In March 2020, after the first known case of coronavirus in the United States was reported not far from Gravity’s Seattle headquarters, our leadership team realized we needed to prepare for the possible economic fallout from this pandemic. In the weeks that followed, as our small-business clients were forced to close or cut back services, our revenue fell by 55% and we began losing roughly $1.5 million a month. Unless something changed quickly, we calculated we’d be out of business in about four or five months. 

Most CEOs in my position would default to traditional business wisdom and either lay off half their staff and/or raise prices to customers. MBAs and executives often justify these drastic measures by saying they’re necessary to stay in business. Gravity, however, is different. We pride ourselves on never prioritizing the short-term financial health of our company over the well-being of our customers and employees. Raising prices to clients who were already hurting or letting go of employees who had bills to pay and families to take care of could end up causing irreparable harm to them. I wanted to avoid that at all costs.

But that didn’t change the fact that we were in trouble. We needed to find a way to survive while remaining true to our values. But how?

4 Strategies for Leading During a Crisis

In more than sixteen years as a CEO, I have learned a lot about leading during difficult times. Faced with the COVID-19 crisis, I came back to four essential principles that ended up working for us once again.

  1. Be Honest. Many leaders opt to sugarcoat the truth so as not to cause panic among employees. But if your employees don’t understand the reality of the situation, they can’t rise to meet it. Share the brutal facts with your team. Do not water them down at all. When trying to figure out how to respond to COVID-19, I decided to hold an all-company meeting in which my COO and I laid out all the harsh facts of our situation. We told them how much money were losing, what we had already done to cut costs, and some of the options we could consider moving forward. By getting us all on the same page early on, we were able to get everyone to work toward a common goal.
  2. Listen. Our team is so much smarter as a group than I could ever be individually. Instead of coming to them with a top-down solution or proposal, I asked them for their ideas. At the all-company meeting, several people suggested the idea of a temporary, across-the-board pay cut. But we decided not to stop there. Over the next four days, our COO, Tammi, and I met with each of our employees over a series of small-group calls. This gave everyone an opportunity to ask questions, offer feedback, and propose ideas and allowed us to get more perspectives. During these calls, several people pointed out that, while they would be willing to take a pay cut, they didn’t think it should be mandatory or decided on by management. Everyone at Gravity has different financial obligations, so while some people may be able to absorb a temporary cut, others may have a harder time making it work. In the end, we gave each employee the opportunity to decide on how big of a pay cut, if any, they could give. Ninety-eight percent of our employees volunteered to take some sort of cut. Collectively, they saved the company 20% of our expenses.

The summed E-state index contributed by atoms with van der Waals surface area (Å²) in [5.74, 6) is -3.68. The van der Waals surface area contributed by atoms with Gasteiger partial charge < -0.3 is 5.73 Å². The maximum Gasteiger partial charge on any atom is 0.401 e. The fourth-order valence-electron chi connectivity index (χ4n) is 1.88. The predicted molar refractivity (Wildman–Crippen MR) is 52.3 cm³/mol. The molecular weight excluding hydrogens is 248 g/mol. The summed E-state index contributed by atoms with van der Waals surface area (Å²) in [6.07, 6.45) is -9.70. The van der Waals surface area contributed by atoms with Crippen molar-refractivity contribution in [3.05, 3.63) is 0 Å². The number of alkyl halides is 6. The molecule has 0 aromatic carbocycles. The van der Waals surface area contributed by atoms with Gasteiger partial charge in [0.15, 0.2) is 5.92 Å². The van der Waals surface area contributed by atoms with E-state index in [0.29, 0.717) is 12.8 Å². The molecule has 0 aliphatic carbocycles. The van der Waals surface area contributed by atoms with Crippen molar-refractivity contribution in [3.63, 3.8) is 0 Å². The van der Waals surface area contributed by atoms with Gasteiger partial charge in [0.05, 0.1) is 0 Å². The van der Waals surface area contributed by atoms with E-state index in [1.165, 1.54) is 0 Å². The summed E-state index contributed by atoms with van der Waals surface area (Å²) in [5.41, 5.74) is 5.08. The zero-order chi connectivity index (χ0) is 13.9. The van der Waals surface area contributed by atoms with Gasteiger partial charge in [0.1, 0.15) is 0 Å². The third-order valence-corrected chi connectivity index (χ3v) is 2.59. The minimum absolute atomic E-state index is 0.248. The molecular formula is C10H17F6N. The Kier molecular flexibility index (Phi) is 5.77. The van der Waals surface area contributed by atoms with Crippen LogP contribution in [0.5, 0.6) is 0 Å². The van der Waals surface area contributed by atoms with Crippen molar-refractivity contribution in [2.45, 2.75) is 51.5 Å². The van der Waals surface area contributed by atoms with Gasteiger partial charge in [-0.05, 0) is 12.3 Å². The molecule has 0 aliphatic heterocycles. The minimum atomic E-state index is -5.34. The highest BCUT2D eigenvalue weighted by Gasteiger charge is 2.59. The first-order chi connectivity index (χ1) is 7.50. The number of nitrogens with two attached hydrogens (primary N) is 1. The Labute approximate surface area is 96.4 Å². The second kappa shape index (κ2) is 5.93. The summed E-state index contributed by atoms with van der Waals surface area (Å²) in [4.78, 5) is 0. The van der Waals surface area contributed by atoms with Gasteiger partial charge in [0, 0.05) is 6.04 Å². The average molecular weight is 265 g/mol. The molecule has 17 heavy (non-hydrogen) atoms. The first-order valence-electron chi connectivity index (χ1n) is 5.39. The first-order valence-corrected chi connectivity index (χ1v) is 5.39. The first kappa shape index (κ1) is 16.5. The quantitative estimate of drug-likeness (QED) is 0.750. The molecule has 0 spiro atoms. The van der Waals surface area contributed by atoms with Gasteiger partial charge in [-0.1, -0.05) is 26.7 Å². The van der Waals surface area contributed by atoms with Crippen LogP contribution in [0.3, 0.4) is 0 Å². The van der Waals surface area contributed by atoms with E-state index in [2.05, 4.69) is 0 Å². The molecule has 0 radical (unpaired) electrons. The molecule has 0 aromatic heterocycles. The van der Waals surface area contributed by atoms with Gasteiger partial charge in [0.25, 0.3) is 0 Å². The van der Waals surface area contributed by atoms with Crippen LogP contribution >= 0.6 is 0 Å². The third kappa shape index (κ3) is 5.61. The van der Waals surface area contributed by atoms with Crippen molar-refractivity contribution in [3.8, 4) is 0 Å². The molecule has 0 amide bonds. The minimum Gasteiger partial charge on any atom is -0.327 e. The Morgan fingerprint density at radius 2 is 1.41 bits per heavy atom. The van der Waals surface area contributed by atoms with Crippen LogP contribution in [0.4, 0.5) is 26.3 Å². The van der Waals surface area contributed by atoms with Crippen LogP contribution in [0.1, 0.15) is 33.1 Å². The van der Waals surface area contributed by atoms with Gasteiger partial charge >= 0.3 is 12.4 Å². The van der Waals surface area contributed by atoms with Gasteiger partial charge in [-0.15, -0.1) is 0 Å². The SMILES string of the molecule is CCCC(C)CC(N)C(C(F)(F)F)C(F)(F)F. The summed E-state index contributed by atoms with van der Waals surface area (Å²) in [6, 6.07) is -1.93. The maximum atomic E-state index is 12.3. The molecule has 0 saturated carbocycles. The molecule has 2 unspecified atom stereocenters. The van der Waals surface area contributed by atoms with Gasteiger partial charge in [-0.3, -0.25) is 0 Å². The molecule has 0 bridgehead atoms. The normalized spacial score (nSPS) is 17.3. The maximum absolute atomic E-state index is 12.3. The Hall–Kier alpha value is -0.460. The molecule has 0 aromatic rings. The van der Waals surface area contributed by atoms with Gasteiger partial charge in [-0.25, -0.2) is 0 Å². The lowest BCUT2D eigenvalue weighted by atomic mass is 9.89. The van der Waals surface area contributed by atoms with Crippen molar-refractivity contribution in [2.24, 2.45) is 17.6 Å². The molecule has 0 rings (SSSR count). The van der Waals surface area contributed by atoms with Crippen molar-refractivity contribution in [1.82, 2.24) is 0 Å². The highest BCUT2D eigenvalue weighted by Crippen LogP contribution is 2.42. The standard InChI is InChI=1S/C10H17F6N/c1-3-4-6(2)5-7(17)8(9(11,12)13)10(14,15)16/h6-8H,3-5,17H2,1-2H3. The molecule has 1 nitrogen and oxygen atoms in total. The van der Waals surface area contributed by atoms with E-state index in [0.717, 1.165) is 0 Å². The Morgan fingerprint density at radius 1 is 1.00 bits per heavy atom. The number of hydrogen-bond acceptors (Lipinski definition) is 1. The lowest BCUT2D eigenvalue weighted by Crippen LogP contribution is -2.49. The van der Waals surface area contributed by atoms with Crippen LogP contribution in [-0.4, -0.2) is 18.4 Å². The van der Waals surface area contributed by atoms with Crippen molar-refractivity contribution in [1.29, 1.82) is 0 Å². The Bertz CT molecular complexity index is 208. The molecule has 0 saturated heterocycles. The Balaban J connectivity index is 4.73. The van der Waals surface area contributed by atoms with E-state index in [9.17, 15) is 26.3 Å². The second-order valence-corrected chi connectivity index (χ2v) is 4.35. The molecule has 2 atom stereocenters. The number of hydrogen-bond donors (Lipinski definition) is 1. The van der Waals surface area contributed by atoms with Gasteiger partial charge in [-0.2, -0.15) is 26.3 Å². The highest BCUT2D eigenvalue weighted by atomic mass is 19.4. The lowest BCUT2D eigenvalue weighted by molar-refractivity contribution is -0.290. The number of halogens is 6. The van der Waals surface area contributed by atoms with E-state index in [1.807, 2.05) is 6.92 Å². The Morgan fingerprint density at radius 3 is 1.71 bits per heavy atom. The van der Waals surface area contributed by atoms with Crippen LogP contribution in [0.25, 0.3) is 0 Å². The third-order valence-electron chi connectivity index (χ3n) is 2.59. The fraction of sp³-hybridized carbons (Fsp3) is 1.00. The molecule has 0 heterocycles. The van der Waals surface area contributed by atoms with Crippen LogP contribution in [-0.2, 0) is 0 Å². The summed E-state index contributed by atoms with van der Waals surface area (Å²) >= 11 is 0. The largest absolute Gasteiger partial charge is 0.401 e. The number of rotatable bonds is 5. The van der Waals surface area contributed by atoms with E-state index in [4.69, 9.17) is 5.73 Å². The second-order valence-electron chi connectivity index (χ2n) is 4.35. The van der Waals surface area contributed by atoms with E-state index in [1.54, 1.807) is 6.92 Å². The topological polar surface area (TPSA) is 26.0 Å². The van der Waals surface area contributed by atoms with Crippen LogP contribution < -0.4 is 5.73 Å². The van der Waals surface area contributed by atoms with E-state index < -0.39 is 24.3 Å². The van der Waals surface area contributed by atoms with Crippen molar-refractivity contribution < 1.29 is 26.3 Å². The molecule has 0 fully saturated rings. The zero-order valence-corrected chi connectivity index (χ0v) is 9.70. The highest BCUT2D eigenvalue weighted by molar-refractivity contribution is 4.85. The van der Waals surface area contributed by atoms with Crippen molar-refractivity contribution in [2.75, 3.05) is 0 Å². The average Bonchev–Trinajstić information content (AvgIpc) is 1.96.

3. Be Humble. Ask for help when you need it. Acknowledge when you don’t have all the answers. Share your successes and failures. Be open. Be vulnerable. I shouldn’t have to tell people to treat their employees and coworkers as human beings, but we often forget to do this when we’re trying to run a company. The more humanity you show to your people, the more they will respect and open up to you. The more you can connect in this way, the stronger you will be. This is especially true during a crisis when things are uncertain and everyone is stressed out. Take a moment to breathe and to build connection. I’ve worked side-by-side with some of our employees for over a decade, but I feel closer to all of them in the past few months than I ever have before. Hardship brings people together, and together you are stronger than you can ever be alone.
  4. Remember the difference you can make. One thing I have repeated to my team over and over these past few months is “We can make a bigger difference in the next sixteen months than we have in the past sixteen years.” Because we had decided to stay true to our value of helping small businesses, we knew we could be there for them in a way that other companies who were panicking and just trying to make money could not. We also knew that by coming together to solve this problem and by helping each other out, we could build a stronger, more sustainable company and feel genuinely proud of the work we were doing. At Gravity, we feel like our mission, not our company, is the most important thing to preserve, and reminding ourselves of that commitment helped us stay focused. Ask yourself what story you want to be able to tell when this is all over. What kind of decisions do you want to be able to say you made?

Ultimately, these four lessons come down to something that may sound like a cliché: teamwork. By trusting your employees to help you and listening to their feedback, they will be much more likely to take ownership of the task ahead. 

Gravity CEO Dan Price writes frequently on American business. Follow him on social media @danpriceseattle.

This post was adapted from “CEO Corner: How to Lead During a Crisis,” part of the free Gravity Talks webinar program. For more information on past and upcoming webinars, visit

Categories: Dan Price, Management + Culture, News from Gravity